Group Defines Cyberattack Prevention Rules for U.S.
The Washington-based Federal Energy Regulatory Commission Thursday approved eight "critical infrastructure protection" (CIP) standards intended to protect the electric-power grid operated by the nation's utilities from coming under cyberattack because of poor access control, software vulnerabilities or other weaknesses in their data-control systems.
FERC, which has regulatory authority over U.S. electric and gas utilities, decided in a unanimous vote to require that users, owners and operators of what's called the "bulk power system" for electricity, to establish policies and plans to safeguard physical and electronic access to control systems, according to the eight CIP principles. FERC Chairman Joseph Kelliher called the commission's decision a milestone in "adopting the first mandatory and enforceable reliability standards that address cybersecurity concerns on the bulk power system in the United States."
These standards, in summary, are:
-- Critical cyberasset identification
-- Security management controls
-- Personnel and training
-- Electronic security perimeters
-- Physical security of critical cyberassets
-- Systems security management
-- Incident reporting and response planning
-- Recovery plans for critical cyberassets
During the FERC public meeting Thursday, Kelliher said that adoption by the energy industry of the eight CIP measures would work to deter "any organized group that might be intentionally trying to disrupt the grid."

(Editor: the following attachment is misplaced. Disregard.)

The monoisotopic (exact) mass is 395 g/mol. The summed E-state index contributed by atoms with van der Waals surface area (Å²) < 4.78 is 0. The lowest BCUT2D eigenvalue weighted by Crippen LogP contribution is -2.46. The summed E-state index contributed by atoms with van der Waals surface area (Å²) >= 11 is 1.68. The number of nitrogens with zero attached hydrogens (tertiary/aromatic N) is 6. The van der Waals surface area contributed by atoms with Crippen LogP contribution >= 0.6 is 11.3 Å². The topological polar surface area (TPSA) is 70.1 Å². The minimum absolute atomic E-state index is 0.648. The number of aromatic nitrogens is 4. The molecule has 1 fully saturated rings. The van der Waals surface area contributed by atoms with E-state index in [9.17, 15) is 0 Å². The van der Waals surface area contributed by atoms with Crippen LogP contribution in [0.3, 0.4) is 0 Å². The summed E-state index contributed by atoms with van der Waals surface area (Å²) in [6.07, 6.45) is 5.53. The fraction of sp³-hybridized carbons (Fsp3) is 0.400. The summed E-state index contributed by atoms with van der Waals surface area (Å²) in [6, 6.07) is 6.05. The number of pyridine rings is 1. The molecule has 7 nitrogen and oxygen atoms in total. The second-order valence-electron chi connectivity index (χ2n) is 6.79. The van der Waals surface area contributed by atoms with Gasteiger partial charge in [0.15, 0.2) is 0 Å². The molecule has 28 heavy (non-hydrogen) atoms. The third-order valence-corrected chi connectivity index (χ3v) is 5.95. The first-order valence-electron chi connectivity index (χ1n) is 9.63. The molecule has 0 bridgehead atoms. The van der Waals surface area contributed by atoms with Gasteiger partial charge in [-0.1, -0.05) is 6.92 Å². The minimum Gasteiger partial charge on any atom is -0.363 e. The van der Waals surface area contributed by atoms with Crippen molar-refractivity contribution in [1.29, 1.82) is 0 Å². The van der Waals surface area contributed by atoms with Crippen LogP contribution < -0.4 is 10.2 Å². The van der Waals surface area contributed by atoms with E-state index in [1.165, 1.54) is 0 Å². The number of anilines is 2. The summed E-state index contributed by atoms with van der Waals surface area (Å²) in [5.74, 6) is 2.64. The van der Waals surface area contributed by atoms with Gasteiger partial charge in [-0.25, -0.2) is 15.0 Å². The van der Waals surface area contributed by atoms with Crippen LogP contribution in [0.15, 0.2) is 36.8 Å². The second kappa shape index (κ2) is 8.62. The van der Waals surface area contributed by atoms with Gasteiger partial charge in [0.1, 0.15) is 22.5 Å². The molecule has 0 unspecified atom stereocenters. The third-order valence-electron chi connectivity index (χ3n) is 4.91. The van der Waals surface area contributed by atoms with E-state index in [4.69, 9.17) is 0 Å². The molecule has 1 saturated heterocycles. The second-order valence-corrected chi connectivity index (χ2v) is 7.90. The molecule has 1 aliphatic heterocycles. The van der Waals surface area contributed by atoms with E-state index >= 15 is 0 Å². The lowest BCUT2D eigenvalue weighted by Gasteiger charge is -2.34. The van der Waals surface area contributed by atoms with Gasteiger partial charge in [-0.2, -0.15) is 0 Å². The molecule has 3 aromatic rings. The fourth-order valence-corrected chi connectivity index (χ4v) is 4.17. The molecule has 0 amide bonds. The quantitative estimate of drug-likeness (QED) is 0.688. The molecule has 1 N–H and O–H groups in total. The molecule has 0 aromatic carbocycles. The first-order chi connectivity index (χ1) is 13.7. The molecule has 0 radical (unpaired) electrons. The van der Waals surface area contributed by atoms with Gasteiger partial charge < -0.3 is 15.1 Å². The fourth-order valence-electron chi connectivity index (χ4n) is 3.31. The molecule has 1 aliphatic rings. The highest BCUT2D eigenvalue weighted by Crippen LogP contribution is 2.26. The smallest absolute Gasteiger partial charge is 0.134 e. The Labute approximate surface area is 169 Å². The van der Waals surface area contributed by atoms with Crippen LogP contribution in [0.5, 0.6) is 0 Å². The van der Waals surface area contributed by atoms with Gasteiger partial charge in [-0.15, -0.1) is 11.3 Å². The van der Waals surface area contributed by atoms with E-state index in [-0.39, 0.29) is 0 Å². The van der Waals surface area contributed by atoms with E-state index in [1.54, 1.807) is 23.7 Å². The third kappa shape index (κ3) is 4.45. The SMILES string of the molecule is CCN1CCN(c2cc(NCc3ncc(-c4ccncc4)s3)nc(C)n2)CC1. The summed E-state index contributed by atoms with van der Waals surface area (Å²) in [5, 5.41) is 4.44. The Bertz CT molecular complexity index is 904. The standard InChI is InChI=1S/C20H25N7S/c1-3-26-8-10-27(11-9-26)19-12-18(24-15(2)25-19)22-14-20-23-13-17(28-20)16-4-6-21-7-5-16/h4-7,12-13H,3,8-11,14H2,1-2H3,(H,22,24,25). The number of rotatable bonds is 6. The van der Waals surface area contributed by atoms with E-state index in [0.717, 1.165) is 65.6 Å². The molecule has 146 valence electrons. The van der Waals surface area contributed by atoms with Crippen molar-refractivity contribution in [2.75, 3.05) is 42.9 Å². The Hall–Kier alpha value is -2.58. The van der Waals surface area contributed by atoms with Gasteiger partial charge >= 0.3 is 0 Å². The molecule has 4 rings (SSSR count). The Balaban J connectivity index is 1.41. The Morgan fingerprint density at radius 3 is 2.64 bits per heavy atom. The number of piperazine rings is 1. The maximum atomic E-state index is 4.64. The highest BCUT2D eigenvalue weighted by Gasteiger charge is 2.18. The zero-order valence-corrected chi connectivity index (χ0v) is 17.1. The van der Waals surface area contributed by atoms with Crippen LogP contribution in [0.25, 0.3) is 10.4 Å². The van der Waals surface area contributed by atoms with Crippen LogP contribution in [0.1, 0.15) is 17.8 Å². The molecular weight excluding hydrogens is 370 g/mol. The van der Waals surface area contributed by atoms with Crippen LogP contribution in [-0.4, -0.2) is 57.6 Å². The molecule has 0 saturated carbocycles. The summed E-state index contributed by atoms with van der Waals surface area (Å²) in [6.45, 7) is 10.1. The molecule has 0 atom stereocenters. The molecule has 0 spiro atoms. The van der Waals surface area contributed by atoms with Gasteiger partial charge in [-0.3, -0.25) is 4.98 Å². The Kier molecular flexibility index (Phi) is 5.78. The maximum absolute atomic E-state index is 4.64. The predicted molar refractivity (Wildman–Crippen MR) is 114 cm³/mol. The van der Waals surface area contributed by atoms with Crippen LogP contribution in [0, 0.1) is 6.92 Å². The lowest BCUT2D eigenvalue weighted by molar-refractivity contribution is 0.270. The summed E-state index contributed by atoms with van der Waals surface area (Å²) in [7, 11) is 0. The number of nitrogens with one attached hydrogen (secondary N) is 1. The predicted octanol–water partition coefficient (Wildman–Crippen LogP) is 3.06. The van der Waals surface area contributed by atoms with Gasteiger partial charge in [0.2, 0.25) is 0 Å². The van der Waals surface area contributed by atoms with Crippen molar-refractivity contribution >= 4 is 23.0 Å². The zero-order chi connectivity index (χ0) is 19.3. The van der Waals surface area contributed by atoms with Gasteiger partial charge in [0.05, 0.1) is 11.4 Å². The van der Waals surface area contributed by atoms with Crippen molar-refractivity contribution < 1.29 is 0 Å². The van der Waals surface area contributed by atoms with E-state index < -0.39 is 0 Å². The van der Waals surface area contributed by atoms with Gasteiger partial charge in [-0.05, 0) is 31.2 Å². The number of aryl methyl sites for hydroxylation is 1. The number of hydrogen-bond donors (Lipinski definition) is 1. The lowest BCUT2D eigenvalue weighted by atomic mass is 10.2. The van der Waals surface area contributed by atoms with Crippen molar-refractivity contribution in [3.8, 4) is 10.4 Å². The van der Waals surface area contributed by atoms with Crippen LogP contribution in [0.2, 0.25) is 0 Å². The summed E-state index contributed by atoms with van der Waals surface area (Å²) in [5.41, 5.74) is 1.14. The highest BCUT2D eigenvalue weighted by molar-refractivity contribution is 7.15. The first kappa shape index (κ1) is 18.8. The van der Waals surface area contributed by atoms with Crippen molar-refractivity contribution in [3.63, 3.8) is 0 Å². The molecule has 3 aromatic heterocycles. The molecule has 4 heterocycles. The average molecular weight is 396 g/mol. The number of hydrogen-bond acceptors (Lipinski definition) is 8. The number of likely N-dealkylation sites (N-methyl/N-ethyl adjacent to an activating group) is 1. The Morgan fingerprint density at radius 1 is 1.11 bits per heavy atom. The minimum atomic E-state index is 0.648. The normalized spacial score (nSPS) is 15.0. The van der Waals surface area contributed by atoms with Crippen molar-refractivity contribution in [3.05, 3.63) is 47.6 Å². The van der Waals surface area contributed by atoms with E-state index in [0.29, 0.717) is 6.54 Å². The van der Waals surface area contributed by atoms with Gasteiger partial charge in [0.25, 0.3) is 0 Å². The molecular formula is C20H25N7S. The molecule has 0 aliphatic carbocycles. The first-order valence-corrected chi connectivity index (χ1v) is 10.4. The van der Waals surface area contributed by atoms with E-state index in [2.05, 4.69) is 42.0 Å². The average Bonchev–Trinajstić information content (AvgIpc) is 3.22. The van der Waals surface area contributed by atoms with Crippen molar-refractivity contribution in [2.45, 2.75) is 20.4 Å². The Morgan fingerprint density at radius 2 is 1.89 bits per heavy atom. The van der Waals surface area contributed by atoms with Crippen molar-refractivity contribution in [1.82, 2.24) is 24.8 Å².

FERC Commissioner Jon Wellinghoff called the decision by the FERC an important one to better secure an interconnected grid system, but Commissioner Philip Moeller raised the question of whether the country would end up with a "more disconnected bulk-power grid as a way to defend against a cyberattack."
In discussing its decision to adopt the CIP standards to regulate the bulk-power grid, FERC acknowledged that it had received many comments from the power companies related to the concern that the older data-control equipment they have in place today is not designed to adhere to strict security guidelines that might entail software patching or running security and management software.
While the final, complete text of FERC's regulatory order has yet been issued -- it's expected out in the next few days -- the commission did indicate it expected the energy industry to improve its power-control systems, if need be, to meet the new security guidelines, in spite of concerns voiced that the older system-control and data-acquisition (SCADA) systems running power grids can't be upgraded to meet the security requirements.
In a public statement, the commission also said it will work further to "strengthen standards" even more, and the commission asked NERC to "monitor the development and implementation of cybersecurity standards by the National Institute of Standards and Technology (NIST)" to "determine whether they contain provisions that will protect the bulk-power system better than the CIP Reliability Standards."
NIST has been developing competing standards for government-operated energy providers, such as the Tennessee Valley Authority. However, FERC Thursday held off directing NERC to adopt the standards that NIST is developing for government-operated utilities.
The American Public Power Association, the Washington-based trade association representing many U.S. power companies, today issued comments that it was "pleased the commission approved NERC's proposed CIP standards," but said it would withhold more complete comment until it could review the FERC order.